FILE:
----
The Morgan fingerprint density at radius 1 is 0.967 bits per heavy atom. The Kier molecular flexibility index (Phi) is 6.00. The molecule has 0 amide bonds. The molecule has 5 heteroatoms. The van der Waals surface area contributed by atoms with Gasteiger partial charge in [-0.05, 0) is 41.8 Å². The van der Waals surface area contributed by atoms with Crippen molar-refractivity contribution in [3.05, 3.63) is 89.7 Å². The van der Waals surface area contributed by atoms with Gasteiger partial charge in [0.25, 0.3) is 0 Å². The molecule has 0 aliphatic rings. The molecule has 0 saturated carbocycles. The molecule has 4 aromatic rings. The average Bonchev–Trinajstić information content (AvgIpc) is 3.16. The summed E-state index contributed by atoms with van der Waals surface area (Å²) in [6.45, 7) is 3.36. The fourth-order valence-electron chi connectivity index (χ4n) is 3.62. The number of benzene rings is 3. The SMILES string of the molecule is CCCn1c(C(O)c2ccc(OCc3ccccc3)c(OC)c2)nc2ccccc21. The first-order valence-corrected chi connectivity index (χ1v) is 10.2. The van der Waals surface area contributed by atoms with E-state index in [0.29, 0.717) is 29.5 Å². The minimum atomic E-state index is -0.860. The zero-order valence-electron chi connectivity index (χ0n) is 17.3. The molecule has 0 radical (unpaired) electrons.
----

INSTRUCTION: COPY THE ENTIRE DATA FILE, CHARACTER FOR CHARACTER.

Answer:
The Morgan fingerprint density at radius 1 is 0.967 bits per heavy atom. The Kier molecular flexibility index (Phi) is 6.00. The molecule has 0 amide bonds. The molecule has 5 heteroatoms. The van der Waals surface area contributed by atoms with Gasteiger partial charge in [-0.05, 0) is 41.8 Å². The van der Waals surface area contributed by atoms with Crippen molar-refractivity contribution in [3.05, 3.63) is 89.7 Å². The van der Waals surface area contributed by atoms with Gasteiger partial charge in [0.25, 0.3) is 0 Å². The molecule has 0 aliphatic rings. The molecule has 0 saturated carbocycles. The molecule has 4 aromatic rings. The average Bonchev–Trinajstić information content (AvgIpc) is 3.16. The summed E-state index contributed by atoms with van der Waals surface area (Å²) in [6.45, 7) is 3.36. The fourth-order valence-electron chi connectivity index (χ4n) is 3.62. The number of benzene rings is 3. The SMILES string of the molecule is CCCn1c(C(O)c2ccc(OCc3ccccc3)c(OC)c2)nc2ccccc21. The first-order valence-corrected chi connectivity index (χ1v) is 10.2. The van der Waals surface area contributed by atoms with E-state index in [0.29, 0.717) is 29.5 Å². The minimum atomic E-state index is -0.860. The zero-order valence-electron chi connectivity index (χ0n) is 17.3. The molecule has 0 radical (unpaired) electrons.